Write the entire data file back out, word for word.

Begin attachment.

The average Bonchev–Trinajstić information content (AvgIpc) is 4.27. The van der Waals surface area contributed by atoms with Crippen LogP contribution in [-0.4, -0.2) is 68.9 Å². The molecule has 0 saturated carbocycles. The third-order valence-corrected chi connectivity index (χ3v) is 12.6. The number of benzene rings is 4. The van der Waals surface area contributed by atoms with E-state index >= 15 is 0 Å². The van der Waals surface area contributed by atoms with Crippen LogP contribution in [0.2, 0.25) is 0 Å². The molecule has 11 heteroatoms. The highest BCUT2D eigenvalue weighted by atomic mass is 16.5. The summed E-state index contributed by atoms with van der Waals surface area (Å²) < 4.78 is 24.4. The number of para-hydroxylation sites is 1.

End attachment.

The average Bonchev–Trinajstić information content (AvgIpc) is 4.27. The van der Waals surface area contributed by atoms with Crippen LogP contribution in [-0.4, -0.2) is 68.9 Å². The molecule has 0 saturated carbocycles. The third-order valence-corrected chi connectivity index (χ3v) is 12.6. The number of benzene rings is 4. The van der Waals surface area contributed by atoms with E-state index >= 15 is 0 Å². The van der Waals surface area contributed by atoms with Crippen LogP contribution in [0.2, 0.25) is 0 Å². The molecule has 11 heteroatoms. The highest BCUT2D eigenvalue weighted by atomic mass is 16.5. The summed E-state index contributed by atoms with van der Waals surface area (Å²) < 4.78 is 24.4. The number of para-hydroxylation sites is 1.